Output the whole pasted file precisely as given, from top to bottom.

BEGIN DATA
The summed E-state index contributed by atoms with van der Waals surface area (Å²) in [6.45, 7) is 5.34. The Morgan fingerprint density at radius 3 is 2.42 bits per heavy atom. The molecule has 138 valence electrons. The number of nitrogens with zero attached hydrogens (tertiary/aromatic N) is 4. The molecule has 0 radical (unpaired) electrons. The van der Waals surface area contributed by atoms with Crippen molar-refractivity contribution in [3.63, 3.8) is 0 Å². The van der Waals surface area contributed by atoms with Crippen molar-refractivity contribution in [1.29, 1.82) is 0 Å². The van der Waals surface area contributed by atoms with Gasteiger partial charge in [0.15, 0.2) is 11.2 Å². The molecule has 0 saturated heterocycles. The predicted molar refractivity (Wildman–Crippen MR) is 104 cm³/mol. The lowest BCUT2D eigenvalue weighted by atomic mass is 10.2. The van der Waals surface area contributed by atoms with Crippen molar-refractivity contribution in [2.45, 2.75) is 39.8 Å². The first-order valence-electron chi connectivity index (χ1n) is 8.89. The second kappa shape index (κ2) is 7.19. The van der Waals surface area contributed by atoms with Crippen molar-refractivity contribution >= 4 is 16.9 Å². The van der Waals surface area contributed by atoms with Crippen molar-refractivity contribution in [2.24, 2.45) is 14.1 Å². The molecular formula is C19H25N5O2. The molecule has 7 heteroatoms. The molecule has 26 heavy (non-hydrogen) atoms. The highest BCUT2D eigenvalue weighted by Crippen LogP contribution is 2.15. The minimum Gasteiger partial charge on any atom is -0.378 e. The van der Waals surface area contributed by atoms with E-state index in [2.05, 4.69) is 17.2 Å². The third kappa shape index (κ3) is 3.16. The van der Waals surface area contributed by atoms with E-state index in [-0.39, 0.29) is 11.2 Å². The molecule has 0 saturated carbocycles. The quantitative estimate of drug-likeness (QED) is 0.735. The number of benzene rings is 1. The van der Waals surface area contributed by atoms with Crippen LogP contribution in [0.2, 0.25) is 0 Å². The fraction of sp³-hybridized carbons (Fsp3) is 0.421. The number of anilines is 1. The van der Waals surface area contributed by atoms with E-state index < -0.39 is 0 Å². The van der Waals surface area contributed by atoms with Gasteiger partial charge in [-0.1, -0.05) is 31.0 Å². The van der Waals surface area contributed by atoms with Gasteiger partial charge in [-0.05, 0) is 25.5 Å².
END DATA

The summed E-state index contributed by atoms with van der Waals surface area (Å²) in [6.45, 7) is 5.34. The Morgan fingerprint density at radius 3 is 2.42 bits per heavy atom. The molecule has 138 valence electrons. The number of nitrogens with zero attached hydrogens (tertiary/aromatic N) is 4. The molecule has 0 radical (unpaired) electrons. The van der Waals surface area contributed by atoms with Crippen molar-refractivity contribution in [3.63, 3.8) is 0 Å². The van der Waals surface area contributed by atoms with Crippen molar-refractivity contribution in [1.29, 1.82) is 0 Å². The van der Waals surface area contributed by atoms with Gasteiger partial charge in [0.15, 0.2) is 11.2 Å². The molecule has 0 saturated heterocycles. The predicted molar refractivity (Wildman–Crippen MR) is 104 cm³/mol. The lowest BCUT2D eigenvalue weighted by atomic mass is 10.2. The van der Waals surface area contributed by atoms with Crippen molar-refractivity contribution in [2.45, 2.75) is 39.8 Å². The first-order valence-electron chi connectivity index (χ1n) is 8.89. The second kappa shape index (κ2) is 7.19. The van der Waals surface area contributed by atoms with Crippen molar-refractivity contribution >= 4 is 16.9 Å². The van der Waals surface area contributed by atoms with Crippen molar-refractivity contribution in [2.24, 2.45) is 14.1 Å². The molecular formula is C19H25N5O2. The molecule has 7 heteroatoms. The molecule has 26 heavy (non-hydrogen) atoms. The highest BCUT2D eigenvalue weighted by Crippen LogP contribution is 2.15. The minimum Gasteiger partial charge on any atom is -0.378 e. The van der Waals surface area contributed by atoms with E-state index in [2.05, 4.69) is 17.2 Å². The third kappa shape index (κ3) is 3.16. The van der Waals surface area contributed by atoms with E-state index in [-0.39, 0.29) is 11.2 Å². The molecule has 0 saturated carbocycles. The quantitative estimate of drug-likeness (QED) is 0.735. The number of benzene rings is 1. The van der Waals surface area contributed by atoms with Crippen LogP contribution in [0.2, 0.25) is 0 Å². The fraction of sp³-hybridized carbons (Fsp3) is 0.421. The number of anilines is 1. The van der Waals surface area contributed by atoms with E-state index < -0.39 is 0 Å². The van der Waals surface area contributed by atoms with Gasteiger partial charge in [-0.1, -0.05) is 31.0 Å². The van der Waals surface area contributed by atoms with Gasteiger partial charge in [-0.05, 0) is 25.5 Å².